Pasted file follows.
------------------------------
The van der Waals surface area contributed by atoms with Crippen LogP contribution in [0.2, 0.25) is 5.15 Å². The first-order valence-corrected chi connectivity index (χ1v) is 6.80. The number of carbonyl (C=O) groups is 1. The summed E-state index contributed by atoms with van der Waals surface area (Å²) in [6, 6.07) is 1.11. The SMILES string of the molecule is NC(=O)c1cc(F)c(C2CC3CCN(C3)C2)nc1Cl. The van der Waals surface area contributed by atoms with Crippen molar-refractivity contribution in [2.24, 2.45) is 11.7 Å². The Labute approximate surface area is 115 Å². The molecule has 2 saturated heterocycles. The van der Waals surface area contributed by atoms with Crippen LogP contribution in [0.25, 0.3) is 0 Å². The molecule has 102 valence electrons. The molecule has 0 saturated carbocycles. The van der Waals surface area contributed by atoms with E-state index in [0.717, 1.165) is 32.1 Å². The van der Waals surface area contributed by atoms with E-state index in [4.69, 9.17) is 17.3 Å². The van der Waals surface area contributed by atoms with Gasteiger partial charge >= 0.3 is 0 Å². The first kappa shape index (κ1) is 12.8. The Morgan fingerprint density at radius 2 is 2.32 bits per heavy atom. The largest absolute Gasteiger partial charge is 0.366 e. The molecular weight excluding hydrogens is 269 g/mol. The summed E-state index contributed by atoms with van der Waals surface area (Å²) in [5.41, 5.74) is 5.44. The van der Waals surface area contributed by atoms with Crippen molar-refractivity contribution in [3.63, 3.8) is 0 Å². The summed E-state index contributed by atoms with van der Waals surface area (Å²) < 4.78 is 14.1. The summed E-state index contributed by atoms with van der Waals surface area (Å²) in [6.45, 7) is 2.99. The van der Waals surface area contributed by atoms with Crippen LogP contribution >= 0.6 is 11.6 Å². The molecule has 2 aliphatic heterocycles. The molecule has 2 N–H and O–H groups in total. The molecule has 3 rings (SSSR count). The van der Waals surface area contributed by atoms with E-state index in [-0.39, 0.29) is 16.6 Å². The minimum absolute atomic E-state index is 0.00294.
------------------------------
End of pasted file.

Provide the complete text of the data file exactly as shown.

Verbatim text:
The van der Waals surface area contributed by atoms with Crippen LogP contribution in [0.2, 0.25) is 5.15 Å². The first-order valence-corrected chi connectivity index (χ1v) is 6.80. The number of carbonyl (C=O) groups is 1. The summed E-state index contributed by atoms with van der Waals surface area (Å²) in [6, 6.07) is 1.11. The SMILES string of the molecule is NC(=O)c1cc(F)c(C2CC3CCN(C3)C2)nc1Cl. The van der Waals surface area contributed by atoms with Crippen molar-refractivity contribution in [2.24, 2.45) is 11.7 Å². The Labute approximate surface area is 115 Å². The molecule has 2 saturated heterocycles. The van der Waals surface area contributed by atoms with Crippen LogP contribution in [0.25, 0.3) is 0 Å². The molecule has 102 valence electrons. The molecule has 0 saturated carbocycles. The van der Waals surface area contributed by atoms with E-state index in [0.717, 1.165) is 32.1 Å². The van der Waals surface area contributed by atoms with E-state index in [4.69, 9.17) is 17.3 Å². The van der Waals surface area contributed by atoms with Gasteiger partial charge >= 0.3 is 0 Å². The first kappa shape index (κ1) is 12.8. The Morgan fingerprint density at radius 2 is 2.32 bits per heavy atom. The largest absolute Gasteiger partial charge is 0.366 e. The molecular weight excluding hydrogens is 269 g/mol. The summed E-state index contributed by atoms with van der Waals surface area (Å²) in [5.41, 5.74) is 5.44. The van der Waals surface area contributed by atoms with Crippen molar-refractivity contribution in [3.63, 3.8) is 0 Å². The summed E-state index contributed by atoms with van der Waals surface area (Å²) < 4.78 is 14.1. The summed E-state index contributed by atoms with van der Waals surface area (Å²) in [6.45, 7) is 2.99. The van der Waals surface area contributed by atoms with Crippen LogP contribution >= 0.6 is 11.6 Å². The molecule has 2 aliphatic heterocycles. The molecule has 2 N–H and O–H groups in total. The molecule has 3 rings (SSSR count). The van der Waals surface area contributed by atoms with E-state index in [-0.39, 0.29) is 16.6 Å². The minimum absolute atomic E-state index is 0.00294.